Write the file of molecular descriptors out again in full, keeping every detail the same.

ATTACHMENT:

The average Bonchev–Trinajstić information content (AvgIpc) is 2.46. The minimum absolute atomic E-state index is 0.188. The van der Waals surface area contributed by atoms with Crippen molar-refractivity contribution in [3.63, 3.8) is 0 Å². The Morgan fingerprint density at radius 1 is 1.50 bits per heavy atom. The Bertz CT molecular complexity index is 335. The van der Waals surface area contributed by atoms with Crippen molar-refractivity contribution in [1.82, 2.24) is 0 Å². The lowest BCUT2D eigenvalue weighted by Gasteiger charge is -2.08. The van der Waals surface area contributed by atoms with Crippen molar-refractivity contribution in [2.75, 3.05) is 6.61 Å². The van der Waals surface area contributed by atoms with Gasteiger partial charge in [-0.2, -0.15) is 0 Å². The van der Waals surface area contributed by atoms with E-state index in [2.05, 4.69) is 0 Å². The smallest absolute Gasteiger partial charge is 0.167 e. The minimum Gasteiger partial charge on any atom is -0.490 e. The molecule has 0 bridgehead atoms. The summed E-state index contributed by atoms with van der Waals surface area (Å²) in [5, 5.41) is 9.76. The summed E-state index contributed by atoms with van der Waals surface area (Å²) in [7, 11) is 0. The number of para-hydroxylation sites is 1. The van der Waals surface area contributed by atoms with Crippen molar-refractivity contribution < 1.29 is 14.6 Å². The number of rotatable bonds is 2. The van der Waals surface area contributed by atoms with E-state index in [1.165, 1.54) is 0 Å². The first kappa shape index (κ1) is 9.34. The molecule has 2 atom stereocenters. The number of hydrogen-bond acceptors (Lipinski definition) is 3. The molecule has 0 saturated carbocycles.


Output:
The average Bonchev–Trinajstić information content (AvgIpc) is 2.46. The minimum absolute atomic E-state index is 0.188. The van der Waals surface area contributed by atoms with Crippen molar-refractivity contribution in [3.63, 3.8) is 0 Å². The Morgan fingerprint density at radius 1 is 1.50 bits per heavy atom. The Bertz CT molecular complexity index is 335. The van der Waals surface area contributed by atoms with Crippen molar-refractivity contribution in [1.82, 2.24) is 0 Å². The lowest BCUT2D eigenvalue weighted by Gasteiger charge is -2.08. The van der Waals surface area contributed by atoms with Crippen molar-refractivity contribution in [2.75, 3.05) is 6.61 Å². The van der Waals surface area contributed by atoms with Gasteiger partial charge in [-0.2, -0.15) is 0 Å². The van der Waals surface area contributed by atoms with E-state index in [2.05, 4.69) is 0 Å². The smallest absolute Gasteiger partial charge is 0.167 e. The minimum Gasteiger partial charge on any atom is -0.490 e. The molecule has 0 bridgehead atoms. The summed E-state index contributed by atoms with van der Waals surface area (Å²) in [5, 5.41) is 9.76. The summed E-state index contributed by atoms with van der Waals surface area (Å²) in [7, 11) is 0. The number of para-hydroxylation sites is 1. The van der Waals surface area contributed by atoms with Crippen molar-refractivity contribution < 1.29 is 14.6 Å². The number of rotatable bonds is 2. The van der Waals surface area contributed by atoms with E-state index in [1.165, 1.54) is 0 Å². The first kappa shape index (κ1) is 9.34. The molecule has 2 atom stereocenters. The number of hydrogen-bond acceptors (Lipinski definition) is 3. The molecule has 0 saturated carbocycles.